For those who have dedicated their lives to the study and eradication of terrorism, September 11 should be no different than any other day. Reports of the use of human lives for political ends are nothing new to the men and women who have dedicated themselves to this goal. But September 11 is a day in which we set aside study and debate, and remember the all-too-human toll that terrorism and the events of 9/11 take. For the bereaved families and friends, today is not about global jihad or policy, it is about a person. Or persons. Real human beings whose loss extends far beyond the cold limits of policy, deep into the hearts of their loved ones, and indeed of all Americans. While the utter scale of atrocity committed against the People is almost beyond comprehension, the simple grief of a sister or brother, a daughter or son, and mother or father, is all too easy to understand. This is terrorism's cost.

Today, let us once again set aside our differences as Republicans and Democrats, East Coasters or West Coasters, Youths or Seniors. Let us, as we did on this day 8 years ago, join together as Americans, and as sadder yet wiser citizens of the global community, in an effort to rededicate ourselves to the work which remains.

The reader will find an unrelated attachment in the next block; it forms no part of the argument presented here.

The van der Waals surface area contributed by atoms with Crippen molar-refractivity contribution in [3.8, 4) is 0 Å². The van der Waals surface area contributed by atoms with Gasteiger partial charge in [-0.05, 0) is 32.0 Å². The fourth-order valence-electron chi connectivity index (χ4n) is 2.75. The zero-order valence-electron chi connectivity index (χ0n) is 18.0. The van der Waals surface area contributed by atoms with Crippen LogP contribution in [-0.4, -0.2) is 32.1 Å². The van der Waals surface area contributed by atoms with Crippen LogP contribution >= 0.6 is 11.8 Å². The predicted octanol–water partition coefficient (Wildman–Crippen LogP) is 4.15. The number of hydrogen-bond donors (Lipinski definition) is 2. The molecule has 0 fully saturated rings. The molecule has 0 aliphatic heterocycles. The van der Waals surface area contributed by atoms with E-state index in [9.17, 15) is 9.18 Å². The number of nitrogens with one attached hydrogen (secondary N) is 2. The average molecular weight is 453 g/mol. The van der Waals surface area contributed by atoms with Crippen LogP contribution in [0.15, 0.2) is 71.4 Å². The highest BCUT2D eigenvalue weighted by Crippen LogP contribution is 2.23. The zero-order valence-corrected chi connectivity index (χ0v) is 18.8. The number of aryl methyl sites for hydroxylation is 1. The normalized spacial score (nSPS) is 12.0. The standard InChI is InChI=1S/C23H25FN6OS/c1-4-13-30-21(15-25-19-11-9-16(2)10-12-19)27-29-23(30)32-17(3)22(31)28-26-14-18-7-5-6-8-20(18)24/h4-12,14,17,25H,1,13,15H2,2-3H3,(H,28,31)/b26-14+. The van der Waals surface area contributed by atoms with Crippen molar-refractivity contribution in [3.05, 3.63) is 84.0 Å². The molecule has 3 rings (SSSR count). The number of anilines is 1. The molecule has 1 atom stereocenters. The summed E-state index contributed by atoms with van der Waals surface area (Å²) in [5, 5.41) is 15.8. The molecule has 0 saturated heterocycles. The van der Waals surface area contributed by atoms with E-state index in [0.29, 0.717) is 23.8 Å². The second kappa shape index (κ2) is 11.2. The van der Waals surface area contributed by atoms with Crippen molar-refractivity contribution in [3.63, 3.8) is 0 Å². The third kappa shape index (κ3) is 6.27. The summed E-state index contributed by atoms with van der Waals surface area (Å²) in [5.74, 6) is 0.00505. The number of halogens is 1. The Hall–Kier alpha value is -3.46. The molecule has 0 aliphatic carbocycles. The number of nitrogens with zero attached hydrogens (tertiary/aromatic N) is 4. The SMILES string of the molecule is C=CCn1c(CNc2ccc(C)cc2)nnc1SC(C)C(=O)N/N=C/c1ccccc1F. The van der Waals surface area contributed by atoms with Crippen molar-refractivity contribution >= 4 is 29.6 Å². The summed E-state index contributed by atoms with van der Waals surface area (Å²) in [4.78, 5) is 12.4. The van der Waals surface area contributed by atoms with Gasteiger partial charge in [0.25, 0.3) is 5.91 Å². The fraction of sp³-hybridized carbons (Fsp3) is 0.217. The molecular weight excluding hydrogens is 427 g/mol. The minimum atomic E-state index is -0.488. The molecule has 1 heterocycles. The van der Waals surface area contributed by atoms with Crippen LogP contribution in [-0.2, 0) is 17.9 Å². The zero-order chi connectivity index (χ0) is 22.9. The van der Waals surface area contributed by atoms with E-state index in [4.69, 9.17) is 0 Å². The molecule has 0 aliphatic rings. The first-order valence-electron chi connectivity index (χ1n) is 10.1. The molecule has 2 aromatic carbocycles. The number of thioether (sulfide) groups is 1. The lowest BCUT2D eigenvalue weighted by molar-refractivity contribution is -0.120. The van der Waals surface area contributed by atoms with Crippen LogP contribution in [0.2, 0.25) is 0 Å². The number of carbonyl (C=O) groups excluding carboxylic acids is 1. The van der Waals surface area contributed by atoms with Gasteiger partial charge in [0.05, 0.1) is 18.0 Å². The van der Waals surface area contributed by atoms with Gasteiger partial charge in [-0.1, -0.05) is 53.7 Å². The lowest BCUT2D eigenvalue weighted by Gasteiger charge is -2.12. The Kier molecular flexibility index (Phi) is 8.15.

Today, let us once again demonstrate commitment to those around us, looking out for our fellow human being, and treating all with compassion and respect. Let the worth of our common good motivate us to look past the short term gain of our individual interests.

And today, let us draw inspiration from the 2,752 people who met their end in violence by committing ourselves to peace. Let us recognize that their being taken from the Earth far too soon mandates that we live each day to the fullest. And let us firmly resolve to stand in the defense of the inalienable rights of all people, protecting and defending humanity through mutual respect and compassion for our fellow human beings.

Never Forget.

Thursday, September 10, 2009

Long Day --> Short Post

The Jerusalem Post's Larry Derfner makes an interesting point in today's Jerusalem Post.

Wednesday, September 9, 2009

MASA U'Matan

MASA, a Jewish outreach organization in Israel, took down this video from their website yesterday after complaints from the diaspora Jewish communities. The video is a well-intentioned clip which shows assimilated Jews as pictures on "Missing Persons" posters. The ad asks Israelis to make contact with their Jewish friends outside Israel and encourage them to come to Israel. While few people would take issue with this message, the method of expression has caused a rift between Diaspora and Israeli Jewish communities.